Brides of Blood (1968)
Mutations on a remote island require virginal sacrifices to a local monster.
The Devil Rides Out (1968)
Dennis Wheatley, the go-to for Devil-satiating texts, is brought to film in one of Hammer’s greatest offerings. Those sacrificing are seen to be ‘normal’, respected members of society, as opposed to the popular view of dancing, mostly naked hippies.
The Blood on Satan’s Claw (1970)
Standard English village fare – the resurrection of the cloven one through skin growing and sacrificial rituals.
Jean Rollin’s dreamy look at sacrifice in a chateau.
Tombs of the Blind Dead (1971) and sequels…
Though the slowly shuffling zombies are the star of the show, their origins as blood-drinking, Satan worshipping Templar knights at the beginning of this three-film saga are shown in flashback
Enter the Devil (1972)
A grimy entry into the 70’s obsession with Satanic cults
Blood Orgy of the She-Devils (1972)
Ted V. Mikel’s uber-schlocky blood-thirsty witches on the hunt for male blood to offer to the Devil.
The Mummy’s Revenge aka La Venganza de la Momia (1973)
Dazzling, if not entirely gripping entry into Paul Naschy’s attempt to play every famous horror monster
The Wicker Man (1973)
Poor Sergeant Howie gets closer to some frightened goats than he’d like, all for the sake of some apples.
Psychotic London-based antique dealer Neal Mottram (Palance) sacrifices women to the statue of African god Chuku in the belief that it will help his ailing finances…
Race With the Devil (1975)
This well-oiled set-up of the inadvertent observation of a human sacrifice leading to a cult in pursuit has rarely been matched.
Tourists visiting a Greek archeological site are being abducted by a strange cult, intent on providing their God – the Minotaur – with a sacrifice!
Mardi Gras Massacre (1978)
Part of the notorious ‘video nasty‘ list, this slaughter for Aztec Gods romp is still unavailable in the UK.
300 years ago, a Mexican Satanic cult cuts of the hands of their victims to please the Devil. Years later a hand causes mischief.
Backwoods ‘cops’ and their demented siblings sacrifice young women in a psychotic attempt to resurrect their mother’s decomposed corpse…
Q: The Winged Serpent (1982)
Larry Cohen’s hugely entertaining modern day tale of sacrifice in New York, seeing the follower of an Aztec cult sacrificing locals in a bid to appease a huge flying Quetzalcoatl living atop a skyscraper (ironically, a God whom the Aztecs didn’t actually deem as requiring human sacrifice, actually being gifted slain hummingbirds and butterflies)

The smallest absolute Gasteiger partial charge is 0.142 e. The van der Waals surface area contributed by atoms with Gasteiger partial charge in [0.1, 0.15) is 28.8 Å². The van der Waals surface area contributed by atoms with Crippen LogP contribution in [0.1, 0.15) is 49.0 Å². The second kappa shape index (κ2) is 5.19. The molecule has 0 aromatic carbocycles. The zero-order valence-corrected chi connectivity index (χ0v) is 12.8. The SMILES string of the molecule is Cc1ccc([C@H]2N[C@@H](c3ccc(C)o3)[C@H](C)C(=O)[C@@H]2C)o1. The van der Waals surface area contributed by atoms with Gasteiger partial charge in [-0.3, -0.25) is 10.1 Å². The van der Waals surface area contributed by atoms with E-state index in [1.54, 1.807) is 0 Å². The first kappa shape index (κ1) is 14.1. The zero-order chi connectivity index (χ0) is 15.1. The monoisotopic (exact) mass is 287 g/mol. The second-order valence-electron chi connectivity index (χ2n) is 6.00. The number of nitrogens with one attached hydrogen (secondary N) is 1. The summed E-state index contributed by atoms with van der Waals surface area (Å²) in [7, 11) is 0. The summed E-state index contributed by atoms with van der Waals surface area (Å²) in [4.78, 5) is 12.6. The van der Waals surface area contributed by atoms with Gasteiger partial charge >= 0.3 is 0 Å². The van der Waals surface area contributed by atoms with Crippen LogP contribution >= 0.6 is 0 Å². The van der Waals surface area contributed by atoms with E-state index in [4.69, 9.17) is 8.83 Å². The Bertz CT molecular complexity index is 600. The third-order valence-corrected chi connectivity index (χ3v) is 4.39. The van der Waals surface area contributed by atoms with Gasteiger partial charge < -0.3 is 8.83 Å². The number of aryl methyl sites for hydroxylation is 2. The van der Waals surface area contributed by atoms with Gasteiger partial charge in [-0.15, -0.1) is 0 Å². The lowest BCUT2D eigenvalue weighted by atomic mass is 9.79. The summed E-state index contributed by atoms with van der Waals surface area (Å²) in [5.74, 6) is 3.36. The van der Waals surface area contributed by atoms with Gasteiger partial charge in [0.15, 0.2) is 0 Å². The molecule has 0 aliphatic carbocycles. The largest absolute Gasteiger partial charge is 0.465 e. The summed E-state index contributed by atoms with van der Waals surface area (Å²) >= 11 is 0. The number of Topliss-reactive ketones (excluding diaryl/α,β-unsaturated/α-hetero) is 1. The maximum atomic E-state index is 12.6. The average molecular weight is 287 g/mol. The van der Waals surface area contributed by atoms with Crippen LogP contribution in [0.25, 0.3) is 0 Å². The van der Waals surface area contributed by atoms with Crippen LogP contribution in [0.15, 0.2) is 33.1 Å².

An ingenious plot sees now iconic masks lulling innocent wearers to their fate at the expense of Old Gods.
Children of the Corn (1984-2011)
Preposterously long-running franchise in which a town’s over-18’s are sacrificed to a cornfield-based deity
Blood Cult (1985)
A local sheriff investigates a spate of sorority slayings that are found to be the work of a satanic cult. One of the earliest shot-on-video releases, it’s a self -sacrifice to sit through!
A Return to Salem’s Lot (1987)
Larry Cohen’s almost universally derided follow-up to the much (and, I would suggest, unjustly) revered Tobe Hopper mini-series see the town farming blood from a supply of non-vampiric folk.
Evil Altar (1988)
In the small town of Red Rock, a devil-worshipping cult led by Reed Weller (William Smith), is in league with the local sheriff (Robert Z’Dar). Weller’s servant is The Collector (Pepper Martin) who kidnaps boys and girls for sacrifice…
The Lair of the White Worm (1988)
Ken Russell’s slightly rude, slightly berserk and slightly entertaining snake god romp
The Guardian (1990)
William Friedkin’s unfairly overlooked, if rather daft tree-worshipping drama with ancient druids needing blood to satiate their idols
With a Mexican backdrop, a refreshing change to the norm with drug runners and cartels mixing with the more traditional religious cults
The Shrine (2010)
A remote Polish village harbours a terrible secret (spoiler alert: it’s human sacrifice)
Rites of Spring (2011)
A man known only as the Stranger kidnaps and sacrifices young women as part of a pagan death ritual…
The Cabin in the Woods (2012)
One of the most divisive horror films of recent years offers up a novel depiction of sacrifice, which audiences either loved or hated
House of the Witchdoctor (2013)
Surprisingly competent teens in peril horror.
House of Salem (2016)
When kidnapping goes wrong…
An ancient pagan religion requires the sacrifice of young women in the Shetlands